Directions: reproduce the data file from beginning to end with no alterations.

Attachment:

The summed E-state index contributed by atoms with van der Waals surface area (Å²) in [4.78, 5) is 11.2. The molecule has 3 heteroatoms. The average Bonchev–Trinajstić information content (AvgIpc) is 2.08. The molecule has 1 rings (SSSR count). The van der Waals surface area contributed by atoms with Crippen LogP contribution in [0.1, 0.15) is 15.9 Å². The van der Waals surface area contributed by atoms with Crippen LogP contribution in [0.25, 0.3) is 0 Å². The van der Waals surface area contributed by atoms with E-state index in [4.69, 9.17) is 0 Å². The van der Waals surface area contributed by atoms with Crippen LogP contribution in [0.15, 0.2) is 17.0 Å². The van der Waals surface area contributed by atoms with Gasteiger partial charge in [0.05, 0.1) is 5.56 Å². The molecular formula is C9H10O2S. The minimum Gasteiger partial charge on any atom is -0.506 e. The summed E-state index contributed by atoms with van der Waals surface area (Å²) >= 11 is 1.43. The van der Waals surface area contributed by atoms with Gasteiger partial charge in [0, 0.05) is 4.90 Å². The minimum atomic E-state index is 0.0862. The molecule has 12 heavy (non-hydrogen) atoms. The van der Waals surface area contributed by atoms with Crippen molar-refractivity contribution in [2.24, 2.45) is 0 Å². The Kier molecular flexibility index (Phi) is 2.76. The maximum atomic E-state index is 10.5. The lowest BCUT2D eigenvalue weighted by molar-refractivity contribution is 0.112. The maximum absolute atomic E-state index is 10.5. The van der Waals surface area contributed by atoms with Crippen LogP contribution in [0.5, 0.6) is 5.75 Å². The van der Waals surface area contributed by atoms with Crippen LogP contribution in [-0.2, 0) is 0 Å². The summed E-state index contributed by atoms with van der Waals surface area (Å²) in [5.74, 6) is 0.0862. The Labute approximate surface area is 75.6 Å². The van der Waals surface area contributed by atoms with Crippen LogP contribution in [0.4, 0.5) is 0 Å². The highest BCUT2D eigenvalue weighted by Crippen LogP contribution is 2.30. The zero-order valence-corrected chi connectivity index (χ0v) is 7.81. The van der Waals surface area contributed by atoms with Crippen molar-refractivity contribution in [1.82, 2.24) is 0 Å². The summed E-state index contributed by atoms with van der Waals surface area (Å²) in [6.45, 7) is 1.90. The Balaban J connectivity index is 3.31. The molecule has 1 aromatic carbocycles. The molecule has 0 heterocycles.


The summed E-state index contributed by atoms with van der Waals surface area (Å²) in [4.78, 5) is 11.2. The molecule has 3 heteroatoms. The average Bonchev–Trinajstić information content (AvgIpc) is 2.08. The molecule has 1 rings (SSSR count). The van der Waals surface area contributed by atoms with Crippen LogP contribution in [0.1, 0.15) is 15.9 Å². The van der Waals surface area contributed by atoms with Crippen LogP contribution in [0.25, 0.3) is 0 Å². The van der Waals surface area contributed by atoms with E-state index in [4.69, 9.17) is 0 Å². The van der Waals surface area contributed by atoms with Crippen LogP contribution in [0.15, 0.2) is 17.0 Å². The van der Waals surface area contributed by atoms with Gasteiger partial charge in [0.05, 0.1) is 5.56 Å². The molecular formula is C9H10O2S. The minimum Gasteiger partial charge on any atom is -0.506 e. The summed E-state index contributed by atoms with van der Waals surface area (Å²) >= 11 is 1.43. The van der Waals surface area contributed by atoms with Gasteiger partial charge in [0, 0.05) is 4.90 Å². The minimum atomic E-state index is 0.0862. The molecule has 12 heavy (non-hydrogen) atoms. The van der Waals surface area contributed by atoms with Crippen molar-refractivity contribution in [2.24, 2.45) is 0 Å². The Kier molecular flexibility index (Phi) is 2.76. The maximum atomic E-state index is 10.5. The lowest BCUT2D eigenvalue weighted by molar-refractivity contribution is 0.112. The maximum absolute atomic E-state index is 10.5. The van der Waals surface area contributed by atoms with Crippen LogP contribution in [0.5, 0.6) is 5.75 Å². The van der Waals surface area contributed by atoms with Crippen LogP contribution in [-0.2, 0) is 0 Å². The summed E-state index contributed by atoms with van der Waals surface area (Å²) in [5.74, 6) is 0.0862. The Labute approximate surface area is 75.6 Å². The van der Waals surface area contributed by atoms with Crippen LogP contribution in [0.4, 0.5) is 0 Å². The highest BCUT2D eigenvalue weighted by Crippen LogP contribution is 2.30. The zero-order valence-corrected chi connectivity index (χ0v) is 7.81. The van der Waals surface area contributed by atoms with Crippen molar-refractivity contribution in [1.82, 2.24) is 0 Å². The summed E-state index contributed by atoms with van der Waals surface area (Å²) in [6.45, 7) is 1.90. The Balaban J connectivity index is 3.31. The molecule has 1 aromatic carbocycles. The molecule has 0 heterocycles.